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THE BARRE DAILY TIMES, BARRE, VT., SATURDAY, JANUARY 31, 1914.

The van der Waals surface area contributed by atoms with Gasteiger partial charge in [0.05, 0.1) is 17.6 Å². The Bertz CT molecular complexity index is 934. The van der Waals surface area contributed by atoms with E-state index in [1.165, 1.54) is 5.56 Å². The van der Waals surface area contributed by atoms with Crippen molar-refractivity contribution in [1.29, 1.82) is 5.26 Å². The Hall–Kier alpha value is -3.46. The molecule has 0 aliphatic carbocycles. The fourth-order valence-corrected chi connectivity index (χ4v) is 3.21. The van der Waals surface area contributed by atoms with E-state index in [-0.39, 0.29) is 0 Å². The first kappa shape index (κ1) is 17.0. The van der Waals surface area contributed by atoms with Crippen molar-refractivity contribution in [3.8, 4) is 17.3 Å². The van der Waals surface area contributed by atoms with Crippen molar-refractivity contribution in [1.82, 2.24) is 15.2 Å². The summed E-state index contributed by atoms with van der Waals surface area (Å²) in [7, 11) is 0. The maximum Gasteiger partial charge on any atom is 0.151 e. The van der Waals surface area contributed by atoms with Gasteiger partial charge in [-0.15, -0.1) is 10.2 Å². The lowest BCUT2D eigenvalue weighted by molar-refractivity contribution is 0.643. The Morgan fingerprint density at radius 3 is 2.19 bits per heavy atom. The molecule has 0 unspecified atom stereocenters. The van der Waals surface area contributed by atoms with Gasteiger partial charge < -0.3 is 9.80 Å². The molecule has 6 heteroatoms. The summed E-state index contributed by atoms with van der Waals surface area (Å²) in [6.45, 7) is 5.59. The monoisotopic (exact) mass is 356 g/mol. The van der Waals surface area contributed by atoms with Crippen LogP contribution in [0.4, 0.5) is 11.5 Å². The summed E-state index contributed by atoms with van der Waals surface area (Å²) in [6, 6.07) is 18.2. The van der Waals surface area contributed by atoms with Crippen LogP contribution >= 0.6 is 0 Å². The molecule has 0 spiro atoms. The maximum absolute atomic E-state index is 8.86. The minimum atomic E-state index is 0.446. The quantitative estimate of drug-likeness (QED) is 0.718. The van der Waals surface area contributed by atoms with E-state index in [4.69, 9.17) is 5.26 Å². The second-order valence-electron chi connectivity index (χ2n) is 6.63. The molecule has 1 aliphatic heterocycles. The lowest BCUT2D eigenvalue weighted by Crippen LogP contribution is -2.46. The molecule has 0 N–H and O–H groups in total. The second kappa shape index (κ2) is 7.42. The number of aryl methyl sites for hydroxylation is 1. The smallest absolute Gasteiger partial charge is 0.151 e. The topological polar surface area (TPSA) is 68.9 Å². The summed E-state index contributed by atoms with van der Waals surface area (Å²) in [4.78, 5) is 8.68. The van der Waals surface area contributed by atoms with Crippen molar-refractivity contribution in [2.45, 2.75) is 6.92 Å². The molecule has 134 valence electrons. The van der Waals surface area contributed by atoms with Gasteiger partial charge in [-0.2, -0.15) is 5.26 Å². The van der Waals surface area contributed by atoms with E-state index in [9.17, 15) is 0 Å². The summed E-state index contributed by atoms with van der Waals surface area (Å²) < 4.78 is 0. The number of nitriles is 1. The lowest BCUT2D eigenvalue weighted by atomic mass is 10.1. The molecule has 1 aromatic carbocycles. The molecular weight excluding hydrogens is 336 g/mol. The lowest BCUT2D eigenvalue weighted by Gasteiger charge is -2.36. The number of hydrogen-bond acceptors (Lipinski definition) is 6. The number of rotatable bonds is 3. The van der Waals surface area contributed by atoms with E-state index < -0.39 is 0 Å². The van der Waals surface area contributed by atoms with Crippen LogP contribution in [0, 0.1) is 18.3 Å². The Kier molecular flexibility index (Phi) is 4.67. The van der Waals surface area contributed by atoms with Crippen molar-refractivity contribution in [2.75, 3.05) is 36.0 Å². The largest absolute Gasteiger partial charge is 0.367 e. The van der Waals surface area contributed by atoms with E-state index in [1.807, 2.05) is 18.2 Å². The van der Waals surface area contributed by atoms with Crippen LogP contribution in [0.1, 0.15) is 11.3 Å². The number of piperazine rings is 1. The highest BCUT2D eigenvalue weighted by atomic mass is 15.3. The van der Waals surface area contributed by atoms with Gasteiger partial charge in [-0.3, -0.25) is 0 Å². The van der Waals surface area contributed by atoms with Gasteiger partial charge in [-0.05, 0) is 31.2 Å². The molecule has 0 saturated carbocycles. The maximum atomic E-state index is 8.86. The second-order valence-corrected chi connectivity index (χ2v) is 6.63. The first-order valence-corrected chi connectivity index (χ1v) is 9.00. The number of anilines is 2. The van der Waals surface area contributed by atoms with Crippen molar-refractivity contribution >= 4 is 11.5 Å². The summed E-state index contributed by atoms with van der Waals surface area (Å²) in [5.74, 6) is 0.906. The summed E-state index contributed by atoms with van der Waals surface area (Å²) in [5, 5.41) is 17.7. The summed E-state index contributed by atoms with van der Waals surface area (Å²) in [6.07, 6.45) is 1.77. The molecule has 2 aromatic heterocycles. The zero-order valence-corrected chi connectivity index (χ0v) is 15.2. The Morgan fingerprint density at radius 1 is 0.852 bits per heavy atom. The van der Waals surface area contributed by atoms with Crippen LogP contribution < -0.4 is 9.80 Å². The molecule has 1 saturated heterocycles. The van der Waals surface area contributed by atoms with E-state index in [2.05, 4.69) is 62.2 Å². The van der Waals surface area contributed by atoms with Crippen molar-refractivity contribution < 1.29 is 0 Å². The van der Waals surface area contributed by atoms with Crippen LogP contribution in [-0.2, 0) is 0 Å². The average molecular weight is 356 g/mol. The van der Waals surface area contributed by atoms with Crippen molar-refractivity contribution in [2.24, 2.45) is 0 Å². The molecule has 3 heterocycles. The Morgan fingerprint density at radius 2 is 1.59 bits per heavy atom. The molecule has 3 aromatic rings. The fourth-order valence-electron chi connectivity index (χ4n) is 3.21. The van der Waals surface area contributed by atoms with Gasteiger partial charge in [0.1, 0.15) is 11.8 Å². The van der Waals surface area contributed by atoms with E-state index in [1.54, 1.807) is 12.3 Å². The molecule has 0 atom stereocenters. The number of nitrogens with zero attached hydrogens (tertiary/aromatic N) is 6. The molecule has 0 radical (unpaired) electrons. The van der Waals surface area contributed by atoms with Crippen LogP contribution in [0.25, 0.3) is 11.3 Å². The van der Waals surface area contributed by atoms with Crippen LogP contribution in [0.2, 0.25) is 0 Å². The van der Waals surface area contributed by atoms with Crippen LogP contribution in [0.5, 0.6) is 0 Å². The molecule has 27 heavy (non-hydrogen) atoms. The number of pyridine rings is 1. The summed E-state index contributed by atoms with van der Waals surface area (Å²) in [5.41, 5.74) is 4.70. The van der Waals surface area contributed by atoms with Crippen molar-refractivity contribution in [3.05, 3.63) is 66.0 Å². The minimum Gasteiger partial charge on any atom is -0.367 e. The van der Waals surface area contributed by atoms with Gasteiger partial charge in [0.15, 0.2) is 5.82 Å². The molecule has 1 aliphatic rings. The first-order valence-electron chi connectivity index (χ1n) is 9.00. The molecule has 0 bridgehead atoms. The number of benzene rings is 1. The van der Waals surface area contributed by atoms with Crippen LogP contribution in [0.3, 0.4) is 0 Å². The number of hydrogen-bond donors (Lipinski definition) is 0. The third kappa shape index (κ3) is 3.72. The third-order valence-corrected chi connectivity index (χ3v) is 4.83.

WILSON SCORES A BIG VICTORY Senate Foreign Committee Votes to Recommend Im mediate Ratification OF. TREATIES WITH 24 NATIONS Vote Was 11 to 2, with Four Absentees in Favor Washington, Jan. 31. The first im portant step in the direction of getting the foreign relations of the nation ad justed as the president wishes them ad . justed was taken yesterday by the Sen ate foreign relations committee. It or dered, by a vote of H to 2, a favorable report on the various arbitration treat ies, including those with Great Britain and Japan. This means in all reason able likelihood that '' the arbitration treaties which total twenty-four are to be renewed. That the .Senate will confirm the action of tho committee is expected. The treaties have been pend ing since last summer, when their origi nal four-year limitations expired. The two who voted against the re newal of the treaties are Senators O'Gor- ' wan of New York and Smith of Michi gan. Senators Sutherland, Burton, Borah, and Clarke of Arkansas were ab sent, but they had sent word that they favored ratification. Senator Smith takes the position that tbe attempt to settle disputes by sweep ing policies of arbitration is a mistake, and that as each individual question arises it should be taken up with refer ence to whether it should go to an ar , bitral tribunal. Senator O'Uorman, it is well known, is strongly opposed to the British treaty He fears that under this it is proposed to submit the canal tolls question to ar bitration. The action of the committee is viewed as a distinct victory for the foreign pol icy of the administration. It is a direct outcome of the recent conference at the White House between the president and the foreign relations committee. At that conference it was agreed that the first important step in the effort to straight ,' en out the entanglements into which the United States has fallen should be to seek to ratify the arbitration treaties. In spite of official denials it is well known that those at the conference last Slonday night took a grave view of ex isting conditions. The treaties contain tlus language as to scope of the subjects to be arbitrated: "Differences which may- arise of legal nature or relating to the interpre tation of treaties existing between the two contracting parties and which it may not have been possible . to set tle by diplomacy shall be referred to the permanent court of arbitration es ' tablished at The Hague by the conven tion of the 2!Uh of July, 1899; provided nevertheless,- that they do not affect the vital .interests, the independence, or the honor of the two contracting states and do not concern tbe interests of third parties." The Panama tolls question, the Rus sian question, the Mexican question, the Japanese question, and the Colombian question remain to be solved; but the action yesterday was looked upon as a most auspicious beginning. In executive session of the Senate strong opposition to the treaties will be made, but it is generally considered cer tain that the opposition will fail. The pending treaties with France hav ' ing been renewed last year, are with China, Denmark, Great Britain, Italy, Japan,' Mexico, Netherlands, Norway, Peru, Portugal, Salvadore, Spain, Swed en, Switzerland, Austria-Hungary, Costa Kica, Haiti, Paraguay, Argentine, Re public, Bolivia, Kcuador, Uruguay, Chile, Brazil. THE WHOLE BODY. NEEDS PURE BLOOD It Means Healthy NutritionHood's Sar . saparilla .Makes It The bones, the muscles, and all the organs of the body depend for their strength and tone and healthy action on pure blood.' ' If the blood is very impure, the bones become diseased ; the muscles become en feebled, the step loses its elasticity, and there is inability to perform the usual amount of labor. The skin loses its clearness, and pimples, blotches and other eruptions appear. Hood's Sarsapanlla makes pure blood. It is positively unequalled in the treat ment of scrofula and other humors, ca tarrh, rheumatism, dyspepsia, loss of ap petite, that tired feeling and general de bility. Hood's Sarsaparilla is a pure, safe and effective remedy. There is no other medicine like it. Be sure to get Hood's and get it to-day. All druggists. Advt. , "SPEECH TWISTED," DECLARES CLARK Denies That He Announced Candidacy for President or Criticised the Extra Session. Washington, Jan. 31. Speaker Clark yesterday angrily, denounced morning newspaper reports of his speech Thurs day night at Baltimore as "wild, dis torted possibly deliberately tissues of twisted and false statements." He de nied tnat anything he said could be con sidered as inferring that he figured on being president in 1916 or any time In the tuture.- "The only thing I said about the pres idency was in reply to a long flowery introduction of the toastmaster, who said I would be in the White House to day if primaries had been in vogue last year," Clark said yesterday. "I said that, if all that the toastmaster said was true, I would be president to-day. "I praised President Wilson's handling of me Mexican situation; I also praised President Taft. "I did not say that the calling of an extra session last year was 'idiotic,' or that I would be president to-day if the primaries had been in force in 1012." STAKES ALL ON TORREON Villa Is to Assemble His Entire Army There . REBELS MOVE TO CUT LINES Their Commander Is Still in Juarez Will Lead - Attack . CHARLTON LAWYER QUITS. NO "FREE FOOD" IN CANADA. Government Wins on Wheat Amend irfpt by Majority of Forty-five. ''Ottawa, Jan. 31. By a majority of forty-five the government defeated in the House of Commons the free wheat amendment to the address in reply to the speech from the. throne. Several western members said in the debate that the wheat growers of the west had been forced to sell their finest and greatest crop for export at unprofitable prices snd still bad on hand more than 50,000, 000 bushels, which they asked the gov ernment to allow them to sell in the United States by a change in the Cana ' dian tariff, which would permit its free entry into the United .states market Porzio Withdraws Because He Could Not Get Big; Retainer. Como, Italy, Jan. 31. Giovanni Por zio, chief defender of Porter Charlton, the young American in prison here awaiting trial for the murder of his wife in 1910, withdrew from the case yesterday because the Charlton family was unable to pay the retainer fee he demanded. Porzio is a deputy and one of the most famous criminal lawyers in Italy. When he took vae Charlton case, in associa tion with Attorney Palmieri of New York, it was understood that Poreio would serve without fee. - Charlton's prison, in the heart of the iiow-clad Alps, is entirely unheated, and the prisoner has suffered greatly during the recent unprecedented cold snap. He has lost 25 pounds in weight, but he exercises strenuously every day and his general health is good. GAFFNEY GETS CLEAN BILL. Contractor Fails to Identify Him As Grafter. New York, Jan. 31. James S. Stew art, when confronted yesterday In the office of District Attorney Whitman by James E. GafTney, political associate of Charles F. Murphy, failed to identify him as the "Mr. Gaffney" who, he re cently testified, attempted to extort a political contribution of a hundred and fifty thousand dollars from him as the price for obtaining the contract for the construction of a section of the state canal. Stewart did say, according to Whit man, that the man who came to him was James h. Gaffney. Juarez, Mex., Jan. 31. Movements of the rebels toward Juarez . began on a large scale early yesterday. The bulk of the main army had en camped at Escalon, more than half way southward from Chihuahua, along the Mexican National railroad and more troops were joining them from the states of Durango and Coahulla. At the same time rebels were reported drawing in from the eastward with the purpose of attacking Saltillo and thus cut ting off the federal Communication from Monterey, General Francisco- Villa, as military commander-in-chief, directed the disposition of the troops with the in tention of himself joining and personal ly conducting the attack on General Re fugio Valasco's federal garrison. It is likely that an attack on Saltillo will precede that on Torreon. At all events, Villa proposes to pit practically his en tire army against the federals. The fed eral garrison is variously estimated at from fl.000 to 10,000, while the rebels strength exeeeds that number. For a week trainloads of ammunition and pro visions have been going southward from Chihuahua and been distributed at con venient points along the railroad. -General Villa at his headquarters in Juarez yesterday said he did not expect to go. south for several days. ' Cuts OS Force for Torreon. General PanfUa Natera reported earlier that . he had cut off Federal re enforcements advancing to Torreon from the south. He said he probably would attack the city of Zacatecas with a view to establishing a rebel base south of Tor reon. Meantime the rebel advance to Jimines, half-way from Chihuahua to Torreon, has been completed. At Jim- iuez the rebels expected to be joined later by General Villa, who will direct the attack on Torreon. The rebel ad vance south of Jiminez will be slow be cause of the destruction of the tailroad. Chihuahua has now only a small rebel garrison, most of tbe soldiers having gone south. TWO KILLED BY MEXICANS. PHYSICIANS ENDORSE VINOL To Create Strength and for Pul monary Troubles Run-down, debilitated people, those who need strength, or who suffer from chronic coughs, colds or bronchitis, may find help in these letters. Dr. C. L. Dreese, Goshen, N. Y., says "In cases where the curative influence of cod liver oil is needed, I prescribe Vi no), which I find to be far more palatable and efficacious than other cod hver prep arations. It is a worthy cod liver prep aration in which a physician may have every confidence." Dr. L. B. Bouchello of Thomasville, Ga., says; "I have used Vinol in my family and in my general practice with the most satisfactory results. It is ex ceedingly beneficial to ' those afflicted with bronchial or pulmonary troubles, and to create streneth." ' Dr. W. N. Band of Evans Mills, N. Y., says! "I want to say that I have used and prescribed Vinol in my practice, and it will do all you claim for it and more." We return your money if Vinol fails to help you. Bed Cross Pharmacy, Floyd O. Kusscil. Barre, Vt. P. S. For children's eczema, Saxo Salve is guaranteed truly wonderful. Advt. t FOOTBALL TRAINS FOR POLITICS Is WOULD ABOLISH LABOR UNIONS. Only Way Out of Industrial War Says Eliot . Boston, Jan. 31. Profit sharing and the elimination of labor unions was de clared by President Emeritus Eliot of Harvard yesterday as the only way out or the present industrial warfare. Ad dressing the Master Builders' acsocia tion he said that the future of the country depends upon combating the evil influence of the unions in discouraging ambition, and in the theory of limited output. WILSON WOULD SPEED ACTION. Wants Anti-Trust Bills Passed Before Adjournment. Washington, Jan. 31. That President They said that great suffering was being Wilson is insistent upon the enactment experienced throughout the wheat coun try and that there was a noticeable movement of Canadian 'farmers to the United States in consequence. One prominent Conservative member voted for the amendment. He was M. F. MacLean, proprietor of the' Toronto World. Tho vote indicates that the gov ernment does not intend to give any tar iff relief to tho west. A large delegation of flour millers called on tho Conserva tive members and asked that the tariff be let alone. Most of the rest of the session will be devoted to a bitter tariff discussion and the Liberals say that tariff legislation will be the issue at the general election in 191f. LOSES HIS BRAVADO. Alleged Bomb Thrower Said to Be Ready to Confess. New York, Jan. 31. Angelo Sylvestro, the young bomb thrower, reputed leader of a Black Hand gang that terrorized the East side, lost all his bravado yes terday and persuaded the court to post pone his sentence until he could see the district attorney. Although Sylvestro, after his convic tion last night, went back to bis cell .snarling and threatening vengeance, it was reported yesterday, that he wanted to make a eonfeesion, and after a con sultation with the prisoner's attorney, .Tudire Rosalsky deferred his sentence until Feb. lfi. Judge Bosalnky had signified his in tention of giving the youth the maxi mum penalty, six years and a half in prison and a ?J,000 fine. . . of anti-trust legis'ition before adjourn ment to give members an early start in the congressional campaign . was made clear yesterday by the administration leaders. The Democratic leaders set the limit for session at June first. TAFT VISITS THE C0NNAUGHTS. Ex-President Will Be Duke's Guest Until Sunday Next. Ottawa, Ont Jan. 31, Ex-President Taft arrived in Ottawa yesterday after noon tnd was whisked to Rideau hall in one of the royal limousines, where he will remain the guest of the governor general, the duke of Con naught, until Sunday next. RUSSIAN PRINCESS MISSING. Left Paris Apartment for Bank and Has Been Absent - Three Days. Paris, Jan. 3I.--The police yesterday were asked to look for Princess Jlesteh ersky, a noted Russian dancer and beau ty, missing for three days. The princess left her apartment telling her maid she was going to the bank. The maid has not seen her since. 2,000,000 FRANCS FOR FAIR. Frencn Government Seeks Appropriation for Frisco Exhibit, Paris, Jan. 31. The French govern ment yesterday afternoon asked the Chamber of Deputies to appropriate Americans Believed to Have Been Shot by Soldiers. San Diego, Cal., Jan. 31. Two Ameri cans, P. W. Ilarwood, an Oakland news paper man, and Morton Miller, were led out from Tiajuna, Mexico, shortly be fore nightfall Wednesday under a guard of Mexican Federal soldiers, and are now believed to be lying dead in the moun tains a few miles south of the line, after being subjected to the fugitive law. Ihree miles south of the border liar- wood managed to slip a note to a Mexi can who passed them on the road. Hie note was addressed to a San Diego newspaper man. According to the Mexican, who mailed the letter, the guard of six Federal sol diers carried no supplies and aside from a small blanket one of the Americans had, there was no covering. This has convinced United States officials along the border that the prisoners were not being taken to Ensenada for trial as the Mexican authorities asserted, but were being led beyond into the mountains, out of sight of Americans on this side of the international line. Mexican authorities in Tiajuna re fused to say anything about the capture of the Americans. It has leaked out, however, that the Federal authorities believed them to be leaders of a gang of outlaws who were planning to overthrow the Federal power to lower California. United States customs and immigra tion men say the Americans are smug glers and they bold to this view in spite of the letter received here from Ilarwood. CRIMINALS SHOW YELLOW STREAK When They Are Thrown into Battle in Time of War. Conclusion Drawn from Successful Experiences of Football Players in Many Parts of United States. New York, Jan. 81. That college foot ball with its rigorous training, necessity for self control and ability to surmount repeated setbacks on the part of its players, is particularly fitting for a suc cessful political career later in life would appear to be indicated by the number of famous players who have achieved posi tions of prominence in both state and nation. There is seldom an election of importance in which some football play er is not elevated to public life by the voters of one or another political party. Those former knights of the gridiron are selected or appointed to all manner of political positions and almost without exception discharge the duties of their oifices in an extremely satisfactory man ner. The recent election of Bla'r Lee as United States " senator from Maryland recalls to mind the long list of former players who have won public recognition of similar nature. , Lee, who was a fa mous "forward" at Princeton in the late seventies, playing the position of "next-to-end" now known as tackle, followed the footsteps of many other Princeton, Harvard and Yale players. Robert Bacon, late ambassador to France, was an old Harvard captain and half-back; James S. Harlan of the Unit ed States interstate commerce commis sion is an old Princeton forward. Leo McClung, late treasurer of the United States, a former captain and half-back at Yale; William H. Lewis, recently as sistant attorney general of the United Mates, an old Harvard center: S. 11. Thompson, the present first assistant at-1 torney general of the United States, and William W. Ropor. the present surveyor of the port of Philadelphia, both Prince ton ends; ex-Congressman Lucius rt.Lit- tauer, a lineman for the Crimson; Gif ford N. Pinchot, late Chief Forester, once a varsity man at ale, and his sue cessor, the present incumbent at Wash' ington. Chief Forester Harmon S. Graves, a former back for the Blue. The late Governor William E. Russell of Massa chusetts was a half back at Harvard; Governor George R. Carter of Hawaii, once a guard at lale; Everett J. Lake, the great Corbin, affectionately known as "Pa." the present commissioner of taxes for Connecticut, once a center or Yale. John C. Bull, the great Pennsyl vania half-back, is attorney-general of the state of Pennsylvania. In the Connecticut Senate recently sat Frank S. Butterwortb, Yale's famous full-back of twenty years ago. Down in Delaware is Justice Marvel of the supreme court and once secretary of state, an old Princeton captain and for ward, and in the office of the attorney general of Maryland sits celebrated Ed gar Allen foe of Trinceton. In the of fice of the chief justice of New Jersey is William S. Guroniore, another old Princeton captain; in Pennsylvania's 20th judicial district is another old Princeton player, Judge J. M. Woods. George W. Woodruff, an ex-judge of the United Mates circuit court, was once a celebrated guard at Yale, and still more famous as a conch at Pennsylvania, in ventor of the quarter-back kick, guards- back and a host of other football ntm oeuvres. A recent reform mayor of Har risburg was Vanco McCormick, the old Ysle quarter-back. A late assistant po lice commissioner in New York was Bert Hanson, the old Yale guard, and there is Big Bill . .Edwards, an oid Princeton IN THE FIELD OF SPORTS captain, late New ork street cleaning commisioner, now in charge of a similar idepartment at Newark, N. J. Charles Berlin, Jan. 31. Criminals generally . D. Doly, the army's successful coach last turn out to be cowards on the battle- fall, haa recently left the office of fire field, according to observations in tlie commissioner of Boston to rejoin the cases of 225 men with jail or prison sentences in their record made during the campaign of Italy in Tripoli by Dr. Consiglio, chief of staff surgeon with the Italian army and reported in a German medical paper. Dr. Consiglio says: "The abnormal man is unfit for method ically disciplined effort in times, of peace. In war, where the demands of discipline and the strain of systematic preparations increase, he displays inva riably sooner or later a reaction against his surroundings, which manifests itself chiefly in morbid lack of discipline, dis obedience, insubordination or even deser tion. The moral strain and the violent manifestations of war induce in such men physical disturbances, excitative crises, hysteric and epileptic attacks and acute insanity. They lack the possibil ity of methodic action, the iron will to respond to the multiple demands of the instant and to the continued physical and intellectual strain. "While the habitual. . criminal, ' al though impulsive and aggressive toward superiors and comrades, generally is cowardly in battle, there are among the occasional criminals those who have gone wrong through drink or love of adven ture, many who distinguish themselves in warfare. But even these relapsed reg ularly into breaches of discipline and were useless for ordered effort. "The soldier adapted to modern war fare, capable of continued effort, able to retain his cool presence of mind in bat tle, is a man who haa shown himself time of peace to be an able, well- disciplined citizen. The time seems to be past when the blind courage of the adventurer, unconscious of danger, con army and the list might be continued in definitely. BISHOP FINDS CHARGE FALSE. The $500 given to Bill Killiifer by Weeghman of the Chicago Feds for sign ing with the Federal league is kicking around Philadelphia apparently without an owner. Killifer won't accept and ap parently Weeghman does not "want it, The day Killifer signed with the Phillies, repudiating the contract ho had pre viously signed with the Chicago Feds, he sent the $500 bonus money to Weegh man by registered letter Weeghman refused to accept the letter, which bore the name of Killifer and the other day the postal authorities sought Killifer for the purpose of turning the letter over to him. A telegram caught him at To ronto and he answered it. The reply was directed to the postal authorities, "Uncle Sam can keep the letter and the five hundred; I don't care," was the answer" Killifer wired back. Killifer, with Sher wood Magee acting as his valet, is seeing the country until time for the spring training trip. Steve Farrell, track coach of the Uni versity of Michigan team, says that he would have ball players learn sprinting. He came to this conclusion after watch ing the big leaguers in action. Probably before the coming' baseball season opens the Cincinnati hit, so called, will have been discarded. The consensus of opinion is, for its abolition. The baseball writers' association seems to be strong against it. At a recent meeting of the Edison Baseball club at Orange, N. J John Mc- Graw of tbe New York Giants appeared in taiKing pictures. , inese were the same pictures as shown in the Barre opera bouse several weeks ago. Tbe pic tures are being received with approba tion everywhere. . Jack Coombs, the former Barre player. has signed up for the coming season with the Philadelphia Americans. Since lcav ing the University of Pennsylvania hos pital Coombs lias been at his home at fcast nennebuuk, Me., recuperating. He intends to pitch as soon as he receives the word from his physician. Mack is re lying greatly on Coombs. . , Clark Griffith, manager of the Wash ington Senators, says that he has the best catching staff in the American league. He says that Philadelphia has Scliang, and Chicago has Schalk, but they do not comprise the entire staff. Walter Kenefick, a semi-professional pitcher, will be given a tryout with the Boston Braves this spring. He was rec ommended to the Braves by "Rabbitt" Maranville. Roger Peckinbaugh has forwarded his signed contract to the management of the New York Highlanders. Peckin baugh received flattering offers from the red. agent, but refused to turn astray from President Farrell, whom he says has treated him fairly in every way. For the first time in the history of baseball at the University of Pennsyl vania the squad was able to enjoy out door practice in the month of January. The squad took advantage of the spring like weather and repair to Mother Earth this week. H. Cody of Toronto trimmed Robert McLean of Chicago in the three-mile championship race at Saranac Lake, K. 1., this week. McLean led for five laps but then dropped out of the ranks. The loss of Ka filer, Falkenburg and Hlnnding will greatly cripple tbe pitch ing stan . or tne iap. Last .season Islanding worked in 41 games. Kahler, 24 and lalkenburg in 3M games. Man ager Birmingham will have to rely on Green, Cullop, Steen and Mitchell along witn several youngsters. Word has been received that Fred Beck, the former Boston Brave, has signed with the Chicago Federals. Beck played last season with the Buffalo club, but jumped lately because of the more tempting inducements. , Among the new rules for college base ball is the following: "The students of the home team must not cheer in any such way as to rattle the opposing team." The St. Louis Feds were refused a per mit to construct wooden stands at their ball park. In most of the large cities wooden stands are prohibited by fire laws. The St. Louis Feds will have to expend some money in order to" make as presentable appearance as the Cards and Browns do with $300,000 concrete stands Forcible Feeding of Militants Denied by Prelate. . London. Jan. 31. There is no truth in the allegation made by the militant suf fragettes that three of their comrades, imprisoned m Holloway jail, were sub jected to excruciRting tortures while being forcibly fed, according to the bishop of London. The bishop visited the jail upon the request of the militant suffragettes. Miss Eva Booth Better. New York, Jan. 31. Miss Eva Booth was better yesterday, and probably will be out within a week unless complica tions develop. Your Asthma positively relieved. Uss 0- Tablets, antixptic and tarmicidal naofMum.morphiaaof coraiaa. Fo all coughs, colds and lung troubles. . . Money refunded if not satiinsdu Vtm Oxidaia EjnaUioa of Oliva Oil witk Hvpophoaphitea lor the tirad body or exhausted aervous system. Ask your drussi.t for a trial rjackafstoJar- Write for testimonials. American Oxidase Co., VI orcestsr. Mass. tuseae Howard. NT. D.. Pras. 3 $400,W0 for an official representation at stitutes an especially valuable element San Francisco Panama-Pacific exposition, in deciding the fate of nations." Ked Cross Pharmacy Barre. VU Gave Up church to Sleep Late Sunday. In the February Woman's Home Com panion, Bruce Barton writes an interest ing article entitled "Why Fifty Women Do Not Go to Church." Mr. Barton wrote to several hundred representative women living in widely different locali ties, asking for a frank expression of opinion. The letters he received in re ply form the basis of two articles, the tirst of which is the one referred to above. The second which is to appear later is called "Why Fifty Women Do Go to Church." One of the letters published is from a woman named Mrs. White who, with her husband, William, used to live on a farm and go to church in the nearest town a town of 4,300 population. Re cently her husband gave up life on the farm and bought a hardware store in the town. Since then the church bells have rung in vain, so far as the Whites re concerned, and following is Mrs. White's explanation: "We meant to continue as regular at tendants at the M. E. church, but town life is different from our old life on the farm. There we were hungry for so ciety and welcomed the opportunity that the Sunday morning service gave; there, too, our time was largely our own. Now Sunday morning is the only time we can sleep. My hut-hand is in the store all day and until late Saturday night, and it is really a pleasure to sit down at home and not have to hurry. Then, too, when evening comes we have the ex cuse that it is our only evening at home together. There are things I'd like to see done differently in the churches, but our difficulty is not lack of faith, but lack of time and energy. "The old habit dies hard in Mrs. White; she still feels a twinge of con science at every stroke of the Sunday morning bell; she is careful not to be seen at the window while the church procession is wending its halting way past' her house, lest the other members of the Clio club, of which she is secre tary, should see her in week-day clothes, resting, and should criticire. But it came to be a question with her between William and the church, between the dsy of rest with him and the children, anf a day broken into three unless parts by two church services. She chose Wil liam and thp rest and there ire two scats in the M. E. church which probably will not he occupied again, except per haps at Christmas time or Easter." You Are Not Well Dressed Unless You Wear G Shirts Your shirt is one of the most impor tant parts of your garbeven if it is not the most expensive. A good-looking shirt will "help out' even shabby outer garments, while an ill-appearing shirt is a blemish. We know how important shirts are; that's why we take such pains in the se lection of our styles and fabrics. You can pay any price you wish for a shirt here, but you cannot buy more anywhere at any price. Moore & Owens, BARR'E LEADING CLOTHIERS Barre, Vt LATEST NEWSPAPER CENSUS. Five New Publications Every Working Bay. Philadelphia, Jan'. 31. The forty-sixth annual census of the publications of the United States and Canada, published in the American Newspaper Annual A; Di rectory, shows that an average of five new publications were started every working day during 1913. The suspen sions and consolidations make the net gain only three a week. The total number of publications is 24,527. There are 2.640 dailies the evening editions outnumbering the morn ing by about three to one. There are 572 Sunday papers. It requires 40 dif ferent languages to carry the news to t.ie people of this country. Largo lists are devoted to the special publications, agricultural, religious, etc., but every class, every cult, every trade, every pro fession, every fad, every "isin," has its printed spokesman in the 215 different hats into which they are subdivided. Only four industries now exceed in capital invested and value of products the business of publishing and printing. In 10 years the output increased 86 per cent., and it is estimated that at pres ent the earnings of newspapers and pe riodicals average nearly a million and a half dollars per calendar day. Two thirds of this amount perhaps represents the income from advertising. In the na ture of the case no one individual can be familiar with a large part of the pub lishing industry, which is carried on in more than 11,000 different towns; each of these is located and described, togeth er with all the publications, in the big book which presents the latest report of our publishing world. ' TO ENCOURAGE SHEEP BREEDING. New Hampshire Breeders' Association to Meet at Concord, Feb. 11. Durham, N. H., Jan. 31. The first an nual state agricultural convention will be held at Concord, N. H., Feb. 11. Pro fessor W. C. Coffey of the University of Illinois will deliver an address to the farmers of the state on that occasion. Professor Coffey is regarded by all sheep men as an authority on sheep. He has for a number of years past been the superintendent of the sheep department at the international live stock show at Chicago. Immediately after the adjourn ment of' the afternoon session of the agricultural convention a short business meeting of the Jew Hampshire Sheep Breeders' association will be held in the same hall, and officers elected and plans laid for the ensuing year. Isew .Hampshire to-day has less than 40,000 sheep, whereas it had 248,000 head of sheep in 1880. Railroad to Be Sold. . . St. Louis, Jan. 31. The sale of the Wabash railroad at foreclosure was au thorized yesterday by Elmer B. Adams, Lnited States circuit judge. aT s 1 a I The Midnight Sun Still the best substitute for daylight the light of the RAYO. Soft, clear and pene trating, yet never hurts the eyes. Lamp The RAYO is the best oil lamp made the results of years of study. Made of solid, nickel-plated brass durable and simple. Easy to clean and rewick can be lighted without removing chimney or shade. The best lamp you can buy, and its low price will surprise you. At all dealers. I rtiw a m ttv a nw Ass jfNasn i r? Nw Yorlc of New York Buffalo Albany Boston A' hVirfz77 11 - VI WiiaStf y ki vi, of Na-w York Rff.l J&k? AibW' Boston THE TIME February 2 to 8, 1914 THE PLACE Stale Armory, Troy, N. Y. THE EVENT The Troy Automobile Show Daily from 11 a. m. to 10:30 p. m. Special features Band concerts afternoon and evening Admission, 23 cents Society night, Thursday, 50 cents. 1